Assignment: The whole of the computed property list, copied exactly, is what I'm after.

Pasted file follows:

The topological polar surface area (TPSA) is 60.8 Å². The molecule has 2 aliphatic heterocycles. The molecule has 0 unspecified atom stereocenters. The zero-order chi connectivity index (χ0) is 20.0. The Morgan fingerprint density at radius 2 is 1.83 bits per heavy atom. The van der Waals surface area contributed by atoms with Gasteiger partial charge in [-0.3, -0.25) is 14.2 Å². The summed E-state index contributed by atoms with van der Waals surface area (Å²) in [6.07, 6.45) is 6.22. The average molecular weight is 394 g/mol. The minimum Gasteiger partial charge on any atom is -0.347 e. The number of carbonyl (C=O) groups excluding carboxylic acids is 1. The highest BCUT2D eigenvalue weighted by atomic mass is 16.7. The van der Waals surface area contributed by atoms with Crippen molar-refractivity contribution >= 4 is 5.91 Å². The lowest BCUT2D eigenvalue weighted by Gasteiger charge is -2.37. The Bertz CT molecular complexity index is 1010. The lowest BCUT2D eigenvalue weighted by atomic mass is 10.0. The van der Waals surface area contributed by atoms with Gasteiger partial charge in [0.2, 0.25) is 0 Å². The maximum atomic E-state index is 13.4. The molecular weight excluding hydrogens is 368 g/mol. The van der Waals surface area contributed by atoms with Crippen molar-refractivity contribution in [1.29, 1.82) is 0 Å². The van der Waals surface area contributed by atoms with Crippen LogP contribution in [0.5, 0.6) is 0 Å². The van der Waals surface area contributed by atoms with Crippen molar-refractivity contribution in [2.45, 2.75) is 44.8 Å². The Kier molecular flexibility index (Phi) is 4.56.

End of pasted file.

The topological polar surface area (TPSA) is 60.8 Å². The molecule has 2 aliphatic heterocycles. The molecule has 0 unspecified atom stereocenters. The zero-order chi connectivity index (χ0) is 20.0. The Morgan fingerprint density at radius 2 is 1.83 bits per heavy atom. The van der Waals surface area contributed by atoms with Gasteiger partial charge in [-0.3, -0.25) is 14.2 Å². The summed E-state index contributed by atoms with van der Waals surface area (Å²) in [6.07, 6.45) is 6.22. The average molecular weight is 394 g/mol. The minimum Gasteiger partial charge on any atom is -0.347 e. The number of carbonyl (C=O) groups excluding carboxylic acids is 1. The highest BCUT2D eigenvalue weighted by atomic mass is 16.7. The van der Waals surface area contributed by atoms with Crippen molar-refractivity contribution >= 4 is 5.91 Å². The lowest BCUT2D eigenvalue weighted by Gasteiger charge is -2.37. The Bertz CT molecular complexity index is 1010. The lowest BCUT2D eigenvalue weighted by atomic mass is 10.0. The van der Waals surface area contributed by atoms with Gasteiger partial charge in [0.2, 0.25) is 0 Å². The maximum atomic E-state index is 13.4. The molecular weight excluding hydrogens is 368 g/mol. The van der Waals surface area contributed by atoms with Crippen molar-refractivity contribution in [1.29, 1.82) is 0 Å². The van der Waals surface area contributed by atoms with Crippen LogP contribution in [0.5, 0.6) is 0 Å². The van der Waals surface area contributed by atoms with Crippen molar-refractivity contribution in [2.45, 2.75) is 44.8 Å². The Kier molecular flexibility index (Phi) is 4.56.